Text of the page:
Places like China or India (with 1.5 billion people each) are given a single category. They have a box for Black, African American, and/or Negro. But what about Egyptians, Tunisians, or Libyans? Are they forced to choose Other. The concept of race is a throwback to 16th-19th century racists. Once genetics was discovered and people tried to "prove" their racist concepts, it quickly became apparent that there are no "races" that people can be divided up into. Perhaps we should change this question to just be skin color. Although then we would need to distiguish between northern and souther Europeans and between Aryan Indians (who aren't white) and Aboriginal Australians.

I could always use the "American" throwback or the "Human" in the other category, but then you are allowed to check multiple boxes. And if I am going to use the Spaniards in my genealogy to count myself as hispanic, why not use the Africans in my genealogy to also make sure that is checked. In fact based on my known family history and the proposed progression of migration out of Africa, I should check White, Black, Native American, Asian Indian, Other Asian (I am assuming that the Indo-Europeans in Turkey approximately 20,000 years ago count as other Asians). I have had some Chinese people tell me I have Chinese features so maybe I should choose that as well.

The last question is whether you sometimes live or stay somewhere else? I am sort of confused. Do they mean on April 1st, 2010 in particular or at any time in the last 10 years, or at any time in the next 10 years. If it is the first, well, I'll have to see. If it is the second, I could check "In college housing", "at a seasonal or second residence", and "for another reason." If it is the third, then I will tentatively check all of the blocks, because I don't know what the next 10 years holds.

Now for some other hypothetical questions. Do people who believe that life begins at conception include a pregnancy as an extra child in the census? If you are moving and happen to move out of your home in California on March 31st, drive across the country and spend April 1st traveling through Utah, Wyoming, and Nebraska, where does your family get counted? How do you handle deaths on April 1st, are they counted in the census or not?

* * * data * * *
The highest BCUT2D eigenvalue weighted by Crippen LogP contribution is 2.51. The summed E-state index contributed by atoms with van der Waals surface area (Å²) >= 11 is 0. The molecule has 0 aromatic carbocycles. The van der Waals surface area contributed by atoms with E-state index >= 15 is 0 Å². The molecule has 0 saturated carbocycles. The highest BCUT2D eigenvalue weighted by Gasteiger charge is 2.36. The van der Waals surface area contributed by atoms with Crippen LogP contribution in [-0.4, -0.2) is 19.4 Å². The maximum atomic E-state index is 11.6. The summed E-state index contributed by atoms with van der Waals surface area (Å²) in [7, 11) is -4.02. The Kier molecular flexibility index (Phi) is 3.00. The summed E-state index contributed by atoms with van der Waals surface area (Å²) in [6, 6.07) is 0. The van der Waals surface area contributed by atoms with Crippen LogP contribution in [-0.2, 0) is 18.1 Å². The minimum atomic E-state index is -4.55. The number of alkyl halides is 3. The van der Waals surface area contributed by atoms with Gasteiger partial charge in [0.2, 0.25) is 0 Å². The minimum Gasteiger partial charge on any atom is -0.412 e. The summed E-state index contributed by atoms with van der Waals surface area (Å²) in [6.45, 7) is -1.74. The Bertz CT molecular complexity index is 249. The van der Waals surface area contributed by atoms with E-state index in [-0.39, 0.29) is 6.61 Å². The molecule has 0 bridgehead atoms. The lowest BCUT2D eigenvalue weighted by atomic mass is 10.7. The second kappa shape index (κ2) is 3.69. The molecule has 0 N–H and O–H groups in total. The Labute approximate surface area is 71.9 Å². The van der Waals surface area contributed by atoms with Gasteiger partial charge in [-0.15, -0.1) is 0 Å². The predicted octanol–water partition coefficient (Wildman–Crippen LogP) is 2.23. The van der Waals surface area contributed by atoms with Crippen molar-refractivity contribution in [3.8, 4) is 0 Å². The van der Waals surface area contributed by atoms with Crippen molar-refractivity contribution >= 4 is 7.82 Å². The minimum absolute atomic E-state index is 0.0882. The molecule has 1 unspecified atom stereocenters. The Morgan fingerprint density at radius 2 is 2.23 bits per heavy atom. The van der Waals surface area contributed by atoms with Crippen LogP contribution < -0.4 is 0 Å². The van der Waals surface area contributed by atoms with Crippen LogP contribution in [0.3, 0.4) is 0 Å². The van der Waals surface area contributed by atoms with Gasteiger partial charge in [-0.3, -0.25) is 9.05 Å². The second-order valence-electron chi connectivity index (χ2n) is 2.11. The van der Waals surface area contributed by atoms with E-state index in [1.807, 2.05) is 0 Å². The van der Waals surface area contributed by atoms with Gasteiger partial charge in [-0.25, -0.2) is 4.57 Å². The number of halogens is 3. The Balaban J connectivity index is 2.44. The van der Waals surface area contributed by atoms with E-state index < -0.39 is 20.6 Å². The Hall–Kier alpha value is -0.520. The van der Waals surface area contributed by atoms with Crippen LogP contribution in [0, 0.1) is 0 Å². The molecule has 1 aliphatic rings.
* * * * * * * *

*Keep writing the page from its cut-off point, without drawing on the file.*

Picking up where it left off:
Finally, you may want to ask why I am being difficult. Well, frankly because I can, and it is the Census workers job to count people, if the form is not going to be specific, why not be creative, I will be sure to include all of the information they need to get the answers in the format they want. Since the money has already been allocated to counting, if the census bureau doesn't spend it all, my guess is they will have one heck of a party with the leftover $20 million and maybe give out "Lifetime Service Awards" to some of their temporary workers to use up all of the funds. My goal is to make sure they use as much of their budgeted money as possible actually doing their job, counting people. So while others are "protesting" by only filling in the number of people living in the home, I am going to fill out the entire form. And probably include lots of comments as well. I might even post some images of it when I am done. 70 years from now when the records are made public, my great grandchildren can search through the forms and find out that I took my civic responsibilities with pride and helped to ensure that someone had a job (census worker, US Marshall, judge, jury, etc.) during these tough economic times. After all, I fully expect to get a visit from another friendly neighborhood census worker. I am just not going to fill out the form or answer any questions until April 1st (actually, probably April 2nd since I want to be sure that no meteor destroys our city on April 1st thus negating the need for all of the federal dough we are "entitled" to).